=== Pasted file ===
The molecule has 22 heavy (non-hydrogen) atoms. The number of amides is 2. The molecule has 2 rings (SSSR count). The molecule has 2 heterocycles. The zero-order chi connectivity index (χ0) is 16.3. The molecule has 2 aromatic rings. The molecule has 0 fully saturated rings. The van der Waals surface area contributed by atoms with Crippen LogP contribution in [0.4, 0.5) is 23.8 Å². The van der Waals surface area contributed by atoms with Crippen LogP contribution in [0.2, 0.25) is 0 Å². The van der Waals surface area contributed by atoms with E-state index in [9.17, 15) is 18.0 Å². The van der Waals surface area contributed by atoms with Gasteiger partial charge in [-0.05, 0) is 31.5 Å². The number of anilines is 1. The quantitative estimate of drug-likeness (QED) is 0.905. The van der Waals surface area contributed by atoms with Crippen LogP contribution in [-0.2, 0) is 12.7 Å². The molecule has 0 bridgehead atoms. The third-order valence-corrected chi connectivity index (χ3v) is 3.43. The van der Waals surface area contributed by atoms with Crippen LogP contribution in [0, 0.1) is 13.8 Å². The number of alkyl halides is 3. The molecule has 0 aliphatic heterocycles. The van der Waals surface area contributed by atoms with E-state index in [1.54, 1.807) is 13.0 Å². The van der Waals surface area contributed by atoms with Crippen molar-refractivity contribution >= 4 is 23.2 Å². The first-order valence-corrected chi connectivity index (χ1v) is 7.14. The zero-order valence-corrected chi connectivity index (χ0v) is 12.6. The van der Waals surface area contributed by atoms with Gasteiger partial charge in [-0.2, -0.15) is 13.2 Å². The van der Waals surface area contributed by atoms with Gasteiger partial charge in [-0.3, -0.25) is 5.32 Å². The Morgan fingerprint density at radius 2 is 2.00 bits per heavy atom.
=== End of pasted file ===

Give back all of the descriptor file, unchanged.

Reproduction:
The molecule has 22 heavy (non-hydrogen) atoms. The number of amides is 2. The molecule has 2 rings (SSSR count). The molecule has 2 heterocycles. The zero-order chi connectivity index (χ0) is 16.3. The molecule has 2 aromatic rings. The molecule has 0 fully saturated rings. The van der Waals surface area contributed by atoms with Crippen LogP contribution in [0.4, 0.5) is 23.8 Å². The van der Waals surface area contributed by atoms with Crippen LogP contribution in [0.2, 0.25) is 0 Å². The van der Waals surface area contributed by atoms with E-state index in [9.17, 15) is 18.0 Å². The van der Waals surface area contributed by atoms with Gasteiger partial charge in [-0.05, 0) is 31.5 Å². The number of anilines is 1. The quantitative estimate of drug-likeness (QED) is 0.905. The van der Waals surface area contributed by atoms with Crippen LogP contribution in [-0.2, 0) is 12.7 Å². The molecule has 0 bridgehead atoms. The third-order valence-corrected chi connectivity index (χ3v) is 3.43. The van der Waals surface area contributed by atoms with Crippen LogP contribution in [0, 0.1) is 13.8 Å². The number of alkyl halides is 3. The molecule has 0 aliphatic heterocycles. The van der Waals surface area contributed by atoms with E-state index in [1.54, 1.807) is 13.0 Å². The van der Waals surface area contributed by atoms with Crippen molar-refractivity contribution >= 4 is 23.2 Å². The first-order valence-corrected chi connectivity index (χ1v) is 7.14. The zero-order valence-corrected chi connectivity index (χ0v) is 12.6. The van der Waals surface area contributed by atoms with Gasteiger partial charge in [-0.2, -0.15) is 13.2 Å². The van der Waals surface area contributed by atoms with Gasteiger partial charge in [-0.3, -0.25) is 5.32 Å². The Morgan fingerprint density at radius 2 is 2.00 bits per heavy atom.